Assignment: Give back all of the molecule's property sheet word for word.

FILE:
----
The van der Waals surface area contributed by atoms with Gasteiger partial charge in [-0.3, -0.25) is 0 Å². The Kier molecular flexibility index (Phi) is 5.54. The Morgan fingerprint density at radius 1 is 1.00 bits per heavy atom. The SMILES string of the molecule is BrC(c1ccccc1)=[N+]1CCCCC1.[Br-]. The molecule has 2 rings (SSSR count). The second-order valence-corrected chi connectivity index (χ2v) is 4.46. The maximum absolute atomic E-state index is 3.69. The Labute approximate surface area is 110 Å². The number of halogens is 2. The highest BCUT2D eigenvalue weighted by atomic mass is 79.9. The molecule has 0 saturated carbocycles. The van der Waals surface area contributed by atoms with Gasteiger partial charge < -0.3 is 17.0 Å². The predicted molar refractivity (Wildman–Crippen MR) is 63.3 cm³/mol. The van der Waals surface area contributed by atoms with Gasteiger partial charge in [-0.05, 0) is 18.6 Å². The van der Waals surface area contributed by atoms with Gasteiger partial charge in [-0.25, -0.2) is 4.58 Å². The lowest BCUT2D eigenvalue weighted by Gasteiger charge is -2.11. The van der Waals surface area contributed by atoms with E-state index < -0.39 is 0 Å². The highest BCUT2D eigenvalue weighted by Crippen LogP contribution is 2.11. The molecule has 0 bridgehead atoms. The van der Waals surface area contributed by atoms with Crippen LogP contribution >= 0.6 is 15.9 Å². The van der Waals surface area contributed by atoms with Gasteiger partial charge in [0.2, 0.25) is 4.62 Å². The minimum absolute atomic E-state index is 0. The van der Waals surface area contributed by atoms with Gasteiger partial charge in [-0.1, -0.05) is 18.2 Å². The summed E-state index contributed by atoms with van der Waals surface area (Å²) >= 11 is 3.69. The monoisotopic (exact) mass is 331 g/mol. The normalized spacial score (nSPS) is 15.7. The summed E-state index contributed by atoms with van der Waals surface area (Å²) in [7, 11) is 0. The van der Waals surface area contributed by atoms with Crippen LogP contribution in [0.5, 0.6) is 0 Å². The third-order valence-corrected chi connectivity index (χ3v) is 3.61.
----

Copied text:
The van der Waals surface area contributed by atoms with Gasteiger partial charge in [-0.3, -0.25) is 0 Å². The Kier molecular flexibility index (Phi) is 5.54. The Morgan fingerprint density at radius 1 is 1.00 bits per heavy atom. The SMILES string of the molecule is BrC(c1ccccc1)=[N+]1CCCCC1.[Br-]. The molecule has 2 rings (SSSR count). The second-order valence-corrected chi connectivity index (χ2v) is 4.46. The maximum absolute atomic E-state index is 3.69. The Labute approximate surface area is 110 Å². The number of halogens is 2. The highest BCUT2D eigenvalue weighted by atomic mass is 79.9. The molecule has 0 saturated carbocycles. The van der Waals surface area contributed by atoms with Gasteiger partial charge < -0.3 is 17.0 Å². The predicted molar refractivity (Wildman–Crippen MR) is 63.3 cm³/mol. The van der Waals surface area contributed by atoms with Gasteiger partial charge in [-0.05, 0) is 18.6 Å². The van der Waals surface area contributed by atoms with Gasteiger partial charge in [-0.25, -0.2) is 4.58 Å². The lowest BCUT2D eigenvalue weighted by Gasteiger charge is -2.11. The van der Waals surface area contributed by atoms with E-state index < -0.39 is 0 Å². The highest BCUT2D eigenvalue weighted by Crippen LogP contribution is 2.11. The molecule has 0 bridgehead atoms. The van der Waals surface area contributed by atoms with Crippen LogP contribution >= 0.6 is 15.9 Å². The van der Waals surface area contributed by atoms with Gasteiger partial charge in [0.2, 0.25) is 4.62 Å². The minimum absolute atomic E-state index is 0. The van der Waals surface area contributed by atoms with Gasteiger partial charge in [-0.1, -0.05) is 18.2 Å². The summed E-state index contributed by atoms with van der Waals surface area (Å²) >= 11 is 3.69. The monoisotopic (exact) mass is 331 g/mol. The normalized spacial score (nSPS) is 15.7. The summed E-state index contributed by atoms with van der Waals surface area (Å²) in [7, 11) is 0. The van der Waals surface area contributed by atoms with Crippen LogP contribution in [0.5, 0.6) is 0 Å². The third-order valence-corrected chi connectivity index (χ3v) is 3.61.